*The response of the boy’s mother is worthwhile reading, more worthwhile than the original letter, anyway.

1. Boys turn really ugly right when you go to kiss them.
2. Cordelia.
3. You’re sitting on top of the Hellmouth. Go sit on some other mouth.
4. The town’s plumbing situation seems prone to emanating menstrual cycles.
5. Murderous invisible girls.
6. Questionable fashion choices.
7. The school administration seems either unwilling or unable to deal with the abnormally high rate of students and faculty who meet gruesome deaths while on school property.
8. The student population also appears to be eternally replaceable.
9. There’s only one nightclub in the whole town, and they allow minors inside, which means they can’t serve alcohol.
10. Demonic children. Seriously. I’m not sure if they start out deranged, or if the trauma of living in this town destroys their innocent little souls, but something is up with the kids ’round here.
11. Remember how Voldemort disappeared from history for like fifteen years after leaving Hogwarts? I’m pretty sure he went to Sunnydale.

Reasons to move to Sunnydale:
1. Invisible girls are hot.
2. The library has an armory.
3. Hot computer science teacher.
4. The internet is totally fine now.
5. Witty Slayer repartee.
6. People doing high kicks in very short skirts.

0321121711.jpgDear Internet,

Shut the fuck up. No, seriously.

I get that you have an opinion on everything and one of the glorious things about the digital age is that you have the power to share your opinion with everything and everyone, but there are many things that a) are not your business b) your opinion does not matter and c) you are ruining important things for people, all while you run your mouth about something that has no effect on you.

Case in point: Miss America Pagaent. An Indian-American woman won. Were you in the pageant? Do you have any chance at ever being in the pageant? Are you directly related to someone who was in the pageant? No? Shut the fuck up. Nobody cares about your racism or how you feel about the winner or who you think should have won. There’s a reason you’re not a judge in the Miss America Pageant. You know who this whole thing does matter to? The woman who won. Your shitty comment that you make in a moment of pique and then forget about? Has real consequences for her. Has the power to ruin what should be a grand thing for her. Shut the fuck up.

Do you think Quvenzhané Wallis’ name is hard to pronounce? Guess what. It’s not your business, and you’re never going to meet her, so you probably don’t have to learn how to say it. Also, she’s a kid. Leave her alone. Shut the fuck up.

Miley Cyrus isn’t complying with your definition of how women should act? Mind your own business.

Don’t like the hipster with the big glasses and the typewriter? Why do you care? Why do you think that we care that you care? Can’t you go away?

Like many people, I was bullied in elementary and middle school. It was nothing terribly serious; I was never afraid to go to school or anything like that, it was just part of the fabric of my public education. It was a thing that happened. And probably half of what I got teased about was my clothes, which in elementary school were largely hand-me-downs. When I moved to middle school, I begged my parents to buy me some brand-name clothes (No Fear and Mossimo were big at the time), and they did. I thought if I wore what the other kids wore, they’d leave me alone. But no. I got teased in middle school for my transparent and pathetic attempt to try and fit in, mocked for wearing the clothes that everyone else wore to fit in and be invisible.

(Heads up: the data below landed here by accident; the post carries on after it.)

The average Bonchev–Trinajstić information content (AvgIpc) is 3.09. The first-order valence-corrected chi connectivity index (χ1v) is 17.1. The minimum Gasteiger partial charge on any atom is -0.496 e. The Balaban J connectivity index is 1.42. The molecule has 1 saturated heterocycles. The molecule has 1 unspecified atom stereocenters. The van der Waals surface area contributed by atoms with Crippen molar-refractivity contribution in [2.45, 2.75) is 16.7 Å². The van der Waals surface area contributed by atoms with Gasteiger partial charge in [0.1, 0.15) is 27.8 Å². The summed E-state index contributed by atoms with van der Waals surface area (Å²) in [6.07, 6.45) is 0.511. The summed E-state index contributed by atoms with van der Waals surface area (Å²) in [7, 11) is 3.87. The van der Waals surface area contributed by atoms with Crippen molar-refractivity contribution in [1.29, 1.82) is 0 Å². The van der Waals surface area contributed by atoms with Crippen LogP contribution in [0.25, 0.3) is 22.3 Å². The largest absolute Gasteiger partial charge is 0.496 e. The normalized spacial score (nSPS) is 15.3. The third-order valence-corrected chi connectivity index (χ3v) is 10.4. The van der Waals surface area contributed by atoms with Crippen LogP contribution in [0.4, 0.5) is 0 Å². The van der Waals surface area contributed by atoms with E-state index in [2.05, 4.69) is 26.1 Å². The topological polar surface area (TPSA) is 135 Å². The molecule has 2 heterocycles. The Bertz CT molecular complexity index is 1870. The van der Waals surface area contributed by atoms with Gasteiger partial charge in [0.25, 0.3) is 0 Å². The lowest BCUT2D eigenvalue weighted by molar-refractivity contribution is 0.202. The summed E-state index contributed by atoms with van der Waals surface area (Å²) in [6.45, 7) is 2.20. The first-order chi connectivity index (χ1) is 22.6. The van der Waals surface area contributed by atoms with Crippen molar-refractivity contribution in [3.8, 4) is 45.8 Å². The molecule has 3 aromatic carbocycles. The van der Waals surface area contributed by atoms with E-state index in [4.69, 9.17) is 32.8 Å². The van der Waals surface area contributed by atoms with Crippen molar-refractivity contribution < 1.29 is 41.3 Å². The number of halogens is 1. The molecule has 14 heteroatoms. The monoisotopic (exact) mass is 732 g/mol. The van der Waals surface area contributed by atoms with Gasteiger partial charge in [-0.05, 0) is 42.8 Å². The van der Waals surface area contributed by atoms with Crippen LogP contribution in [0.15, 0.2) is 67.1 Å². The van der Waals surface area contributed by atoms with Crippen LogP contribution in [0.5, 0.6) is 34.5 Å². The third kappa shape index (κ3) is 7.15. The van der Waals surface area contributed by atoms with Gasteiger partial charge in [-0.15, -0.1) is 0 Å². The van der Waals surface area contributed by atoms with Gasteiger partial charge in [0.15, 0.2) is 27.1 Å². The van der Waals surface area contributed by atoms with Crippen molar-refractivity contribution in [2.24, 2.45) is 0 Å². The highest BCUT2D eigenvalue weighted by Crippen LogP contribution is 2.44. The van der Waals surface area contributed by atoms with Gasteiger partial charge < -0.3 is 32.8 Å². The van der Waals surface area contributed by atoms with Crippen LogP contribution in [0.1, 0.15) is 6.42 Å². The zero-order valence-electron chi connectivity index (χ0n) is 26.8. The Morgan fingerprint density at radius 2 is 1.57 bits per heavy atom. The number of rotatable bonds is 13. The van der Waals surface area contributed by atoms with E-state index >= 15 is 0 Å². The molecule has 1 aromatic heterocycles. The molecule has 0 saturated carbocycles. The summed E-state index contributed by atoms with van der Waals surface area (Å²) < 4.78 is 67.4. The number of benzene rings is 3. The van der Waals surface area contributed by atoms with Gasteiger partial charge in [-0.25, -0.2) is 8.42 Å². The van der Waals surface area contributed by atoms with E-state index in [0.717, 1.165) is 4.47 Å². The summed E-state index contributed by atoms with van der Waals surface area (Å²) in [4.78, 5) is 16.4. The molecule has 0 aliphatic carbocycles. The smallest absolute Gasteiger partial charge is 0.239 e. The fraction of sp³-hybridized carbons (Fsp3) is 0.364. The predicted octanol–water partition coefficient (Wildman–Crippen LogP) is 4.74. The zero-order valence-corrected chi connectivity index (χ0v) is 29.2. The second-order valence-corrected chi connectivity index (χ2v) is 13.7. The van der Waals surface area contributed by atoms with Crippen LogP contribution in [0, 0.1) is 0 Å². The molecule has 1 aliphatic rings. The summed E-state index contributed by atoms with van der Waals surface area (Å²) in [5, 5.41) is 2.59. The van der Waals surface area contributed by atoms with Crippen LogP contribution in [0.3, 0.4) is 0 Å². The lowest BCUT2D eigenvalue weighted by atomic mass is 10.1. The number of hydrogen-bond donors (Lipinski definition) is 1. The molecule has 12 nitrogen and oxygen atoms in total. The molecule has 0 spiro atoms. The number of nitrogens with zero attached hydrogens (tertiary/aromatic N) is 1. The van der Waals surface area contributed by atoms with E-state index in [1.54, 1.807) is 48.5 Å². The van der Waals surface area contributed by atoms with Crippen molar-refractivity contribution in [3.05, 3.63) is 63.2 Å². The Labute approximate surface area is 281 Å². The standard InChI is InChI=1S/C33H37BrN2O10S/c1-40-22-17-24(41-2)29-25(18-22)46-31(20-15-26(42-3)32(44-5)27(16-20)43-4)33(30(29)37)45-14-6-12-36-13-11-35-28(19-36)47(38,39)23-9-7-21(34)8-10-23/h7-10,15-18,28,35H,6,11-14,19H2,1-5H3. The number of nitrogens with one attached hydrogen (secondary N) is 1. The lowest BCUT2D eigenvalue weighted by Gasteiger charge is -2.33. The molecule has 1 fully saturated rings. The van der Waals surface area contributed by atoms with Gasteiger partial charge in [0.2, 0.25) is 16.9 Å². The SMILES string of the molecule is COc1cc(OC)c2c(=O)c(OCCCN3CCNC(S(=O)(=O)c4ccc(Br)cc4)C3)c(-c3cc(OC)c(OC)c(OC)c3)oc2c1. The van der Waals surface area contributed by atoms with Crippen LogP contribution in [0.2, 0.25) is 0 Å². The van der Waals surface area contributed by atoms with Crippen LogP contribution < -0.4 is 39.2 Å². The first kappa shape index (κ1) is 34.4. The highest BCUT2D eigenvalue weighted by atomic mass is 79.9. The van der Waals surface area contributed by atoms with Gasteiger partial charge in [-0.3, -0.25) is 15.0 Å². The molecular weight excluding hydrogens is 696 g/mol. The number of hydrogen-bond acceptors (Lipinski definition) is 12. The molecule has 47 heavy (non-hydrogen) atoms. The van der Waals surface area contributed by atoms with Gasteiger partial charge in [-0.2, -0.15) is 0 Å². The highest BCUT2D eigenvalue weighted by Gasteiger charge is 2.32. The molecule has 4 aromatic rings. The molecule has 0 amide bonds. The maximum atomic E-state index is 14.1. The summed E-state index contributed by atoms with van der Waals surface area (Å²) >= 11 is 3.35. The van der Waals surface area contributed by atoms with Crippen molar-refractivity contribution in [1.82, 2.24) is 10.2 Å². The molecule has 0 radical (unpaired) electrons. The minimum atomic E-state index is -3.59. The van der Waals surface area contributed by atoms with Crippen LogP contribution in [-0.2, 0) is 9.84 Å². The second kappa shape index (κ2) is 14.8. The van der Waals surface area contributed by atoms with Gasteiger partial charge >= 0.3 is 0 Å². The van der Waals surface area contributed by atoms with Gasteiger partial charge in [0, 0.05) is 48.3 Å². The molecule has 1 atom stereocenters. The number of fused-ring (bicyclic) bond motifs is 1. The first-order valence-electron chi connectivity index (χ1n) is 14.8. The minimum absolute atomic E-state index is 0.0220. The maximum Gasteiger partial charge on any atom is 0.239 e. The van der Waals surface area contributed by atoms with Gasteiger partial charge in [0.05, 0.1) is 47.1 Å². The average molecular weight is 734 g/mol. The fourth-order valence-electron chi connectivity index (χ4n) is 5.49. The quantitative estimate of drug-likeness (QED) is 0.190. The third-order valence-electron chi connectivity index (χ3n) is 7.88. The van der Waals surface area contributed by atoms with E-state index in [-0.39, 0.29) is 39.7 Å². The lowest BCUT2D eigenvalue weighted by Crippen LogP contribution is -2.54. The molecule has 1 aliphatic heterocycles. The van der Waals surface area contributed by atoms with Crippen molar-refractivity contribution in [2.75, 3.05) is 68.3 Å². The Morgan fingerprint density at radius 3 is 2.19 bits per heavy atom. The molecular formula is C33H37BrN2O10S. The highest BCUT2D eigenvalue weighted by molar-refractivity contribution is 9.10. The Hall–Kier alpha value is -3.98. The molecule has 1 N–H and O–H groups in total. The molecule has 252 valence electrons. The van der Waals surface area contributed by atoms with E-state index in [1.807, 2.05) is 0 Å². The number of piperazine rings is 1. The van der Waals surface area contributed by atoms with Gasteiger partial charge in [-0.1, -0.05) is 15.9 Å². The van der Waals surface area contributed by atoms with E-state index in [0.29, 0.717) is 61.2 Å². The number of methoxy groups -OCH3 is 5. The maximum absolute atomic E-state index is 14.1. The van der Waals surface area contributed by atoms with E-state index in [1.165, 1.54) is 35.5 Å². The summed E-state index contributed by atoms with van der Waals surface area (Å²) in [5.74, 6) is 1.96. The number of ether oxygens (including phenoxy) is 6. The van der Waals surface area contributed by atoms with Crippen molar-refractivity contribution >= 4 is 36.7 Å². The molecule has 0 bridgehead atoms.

In high school, I finally got the good sense to be annoyed, even angry, and gave up trying to make people like me, at least through my wardrobe choices. Because what the fuck, middle school classmates. Why do you fucking care what I’m wearing. What business is it of yours. We’re not friends. You’ve made that epically clear since second grade. So why are you even talking to me, about my shirts or anything else? Go away. Shut up and go away. Leave me alone. I’d rather be left alone than to have to interact with you on any level.

Some days I feel that way about the Internet as a whole. Shut up and go away.


bartcrying.jpg I don’t know if you watch The Simpsons, but there’s an episode from either the first or second season where Bart is in danger of failing the 4th grade. He has to pass a history test, or he won’t go on to 5th grade (irony being, of course, that Bart has continued on in the 4th grade for the past 25 years). And for once, he studies as hard as he can–actually falls asleep over his books–but only gets a 59/100. Mrs. Krabappel drops the graded test on his desk, and what is one of the sadder moments in all of Simpsons history, his face crumples, and he puts his head down on his desk and starts to sob.

“But Bart,” says Mrs. Krabappel, “I’d think you would be used to failing by now.”

“You don’t understand,” cries Bart, banging his head on his desk, “I tried this time. I mean, I really tried. This is the best that I can do!” And in that moment, the audience understands. Of course Bart is a troublemaker. Of course he doesn’t try. It’s so much easier to not try–it’s so much easier to handle that kind of failure–than it is to try and not be able to do it. In the first, you may have suspicions, but you can tell yourself that of course you failed, because you didn’t try. In the second, there’s no way to protect yourself. There’s nothing to say besides this is the best that I can do. And it’s not good enough. And you have to look at your real self, not your potential self, not the self you want to be. You have to look at the self that couldn’t get it done.